Being an athlete and a motivational speaker I find there are many similarities between the training and preparation for an event or performance. I might be biased, but I think there is something to learn from what it takes to succeed in sport, to what it takes to perform well in speaking.
With the Winter Olympics in full swing in Sochi, I thought it a good time to share the preparation tips of champions and how that might help you as a speaker.
1. Champions are made in training – athletes practice their technique over and over again. They do different drills to handle different conditions including pressure situations. Speakers need to pay the same attention to training and practicing their craft with a desire for constant improvement. Athletes are always looking to be their best and to find the small distinctions that can make the difference.
How much attention are you paying to improving your skills as a speaker?
2. Fitness can play a factor – speakers do not have to be as fit as athletes, and yet a certain level of health and fitness is required, especially if traveling regularly or spending lengthy time on stage. At one time, I was teaching 7 day trainings, with each day around 10 hours long.
Exercising, good sleep and eating well can provide much needed energy to perform your best throughout your time in front of an audience.
3. Plan your performance – alpine skiers, lugers, figure skaters, and more….they all know ahead of time what they are doing. They have their performance completely mapped out – where to turn, what the body must do, how to finish. The more prepared as a speaker you are, the easier your performance will be.
Put as much time to preparing how you are going to present and express yourself, as you do with what you are speaking about. Plan the different phases – the start, the middle and the all important finish.
4. Get into the right headspace – most athletes will have a pre-competition routine to get them into the right headspace to compete at their best. You see a lot of athletes listening to music or audio through headphones prior to their event – whether to relax, to distract or to help them focus. I saw at least one of the half-pipe snowboarders competing with his earphones on.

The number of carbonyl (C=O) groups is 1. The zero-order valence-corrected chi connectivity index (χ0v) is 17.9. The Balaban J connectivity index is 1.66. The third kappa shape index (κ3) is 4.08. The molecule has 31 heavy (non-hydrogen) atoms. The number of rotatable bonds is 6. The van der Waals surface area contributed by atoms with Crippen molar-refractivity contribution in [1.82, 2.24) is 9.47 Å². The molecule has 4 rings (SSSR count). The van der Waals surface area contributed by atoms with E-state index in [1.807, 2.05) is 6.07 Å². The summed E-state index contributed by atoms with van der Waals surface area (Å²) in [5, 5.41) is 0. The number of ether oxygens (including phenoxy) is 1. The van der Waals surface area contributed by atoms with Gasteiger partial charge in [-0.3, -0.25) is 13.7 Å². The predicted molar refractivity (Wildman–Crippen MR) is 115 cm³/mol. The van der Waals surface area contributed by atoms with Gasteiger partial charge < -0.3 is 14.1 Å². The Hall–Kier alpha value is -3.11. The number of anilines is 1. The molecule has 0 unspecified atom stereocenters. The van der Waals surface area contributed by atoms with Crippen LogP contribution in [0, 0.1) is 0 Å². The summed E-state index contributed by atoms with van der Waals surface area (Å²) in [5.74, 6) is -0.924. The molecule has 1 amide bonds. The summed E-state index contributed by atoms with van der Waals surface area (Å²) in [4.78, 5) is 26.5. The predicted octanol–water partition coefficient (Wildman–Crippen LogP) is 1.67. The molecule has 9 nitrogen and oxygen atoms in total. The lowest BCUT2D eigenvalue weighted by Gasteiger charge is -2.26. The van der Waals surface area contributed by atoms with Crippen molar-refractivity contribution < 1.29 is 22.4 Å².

I advise speakers to have a pre-performance routine that helps them be ready to perform. It could be something physical – I like to dance around to loosen up the body or you could stretch; and it can be mental. What do you say to yourself as you are getting ready? Telling yourself positive things are going to be much more helpful than focusing on being nervous, or that the audience is really big, or anything negative.
5. Get support – athletes have a whole entourage of coaches and support team, to help them with the various areas of their performance. A coach is most important for providing the technical feedback that will help the athlete improve. A speaking coach can do the same for your speaking – teaching and refining your skills, getting the juice out of your stories, giving you feedback and helping you get the results you want as a speaker.
I liken a speaker coach to a specialty coach on a football team. The specialty coach focuses on their specialty (e.g. kicking), allowing the team coach to focus on the whole team and the big picture.
Consider what kind of coaching, support and preparation can help you kick your speaking goals.
Did I miss something out? What other ways are the performances of athletes and speakers similar?